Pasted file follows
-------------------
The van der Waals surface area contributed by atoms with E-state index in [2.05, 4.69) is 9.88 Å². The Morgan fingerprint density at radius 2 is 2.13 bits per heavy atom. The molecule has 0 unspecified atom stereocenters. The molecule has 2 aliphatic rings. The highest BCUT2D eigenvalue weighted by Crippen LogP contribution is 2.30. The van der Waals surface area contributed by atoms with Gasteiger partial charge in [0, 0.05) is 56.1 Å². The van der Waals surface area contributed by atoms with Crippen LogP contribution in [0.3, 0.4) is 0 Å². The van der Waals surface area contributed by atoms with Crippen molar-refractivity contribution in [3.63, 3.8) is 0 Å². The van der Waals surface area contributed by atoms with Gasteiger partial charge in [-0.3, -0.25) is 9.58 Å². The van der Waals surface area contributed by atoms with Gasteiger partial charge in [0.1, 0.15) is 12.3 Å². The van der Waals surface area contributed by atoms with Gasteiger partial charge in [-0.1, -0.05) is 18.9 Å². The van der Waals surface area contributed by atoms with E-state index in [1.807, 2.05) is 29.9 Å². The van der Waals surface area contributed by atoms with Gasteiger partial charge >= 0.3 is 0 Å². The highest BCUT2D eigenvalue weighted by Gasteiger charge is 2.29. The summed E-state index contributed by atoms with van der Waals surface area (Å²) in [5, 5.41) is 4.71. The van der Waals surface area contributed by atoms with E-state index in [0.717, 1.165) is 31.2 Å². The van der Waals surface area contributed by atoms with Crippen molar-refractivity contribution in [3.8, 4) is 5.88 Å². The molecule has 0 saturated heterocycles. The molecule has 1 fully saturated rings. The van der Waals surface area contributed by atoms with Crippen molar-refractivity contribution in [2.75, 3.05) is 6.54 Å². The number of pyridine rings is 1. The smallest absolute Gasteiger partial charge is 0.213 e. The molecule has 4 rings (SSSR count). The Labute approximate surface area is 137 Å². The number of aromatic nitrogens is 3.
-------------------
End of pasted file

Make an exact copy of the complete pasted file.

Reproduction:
The van der Waals surface area contributed by atoms with E-state index in [2.05, 4.69) is 9.88 Å². The Morgan fingerprint density at radius 2 is 2.13 bits per heavy atom. The molecule has 0 unspecified atom stereocenters. The molecule has 2 aliphatic rings. The highest BCUT2D eigenvalue weighted by Crippen LogP contribution is 2.30. The van der Waals surface area contributed by atoms with Gasteiger partial charge in [0, 0.05) is 56.1 Å². The van der Waals surface area contributed by atoms with Crippen LogP contribution in [0.3, 0.4) is 0 Å². The van der Waals surface area contributed by atoms with Crippen molar-refractivity contribution in [3.63, 3.8) is 0 Å². The van der Waals surface area contributed by atoms with Gasteiger partial charge in [-0.3, -0.25) is 9.58 Å². The van der Waals surface area contributed by atoms with Gasteiger partial charge in [0.1, 0.15) is 12.3 Å². The van der Waals surface area contributed by atoms with Gasteiger partial charge in [-0.1, -0.05) is 18.9 Å². The van der Waals surface area contributed by atoms with E-state index in [1.807, 2.05) is 29.9 Å². The van der Waals surface area contributed by atoms with Gasteiger partial charge >= 0.3 is 0 Å². The highest BCUT2D eigenvalue weighted by Gasteiger charge is 2.29. The summed E-state index contributed by atoms with van der Waals surface area (Å²) in [5, 5.41) is 4.71. The van der Waals surface area contributed by atoms with E-state index in [0.717, 1.165) is 31.2 Å². The van der Waals surface area contributed by atoms with Crippen molar-refractivity contribution in [3.8, 4) is 5.88 Å². The molecule has 0 saturated heterocycles. The molecule has 1 fully saturated rings. The van der Waals surface area contributed by atoms with Crippen molar-refractivity contribution in [2.75, 3.05) is 6.54 Å². The number of pyridine rings is 1. The smallest absolute Gasteiger partial charge is 0.213 e. The molecule has 4 rings (SSSR count). The Labute approximate surface area is 137 Å². The number of aromatic nitrogens is 3.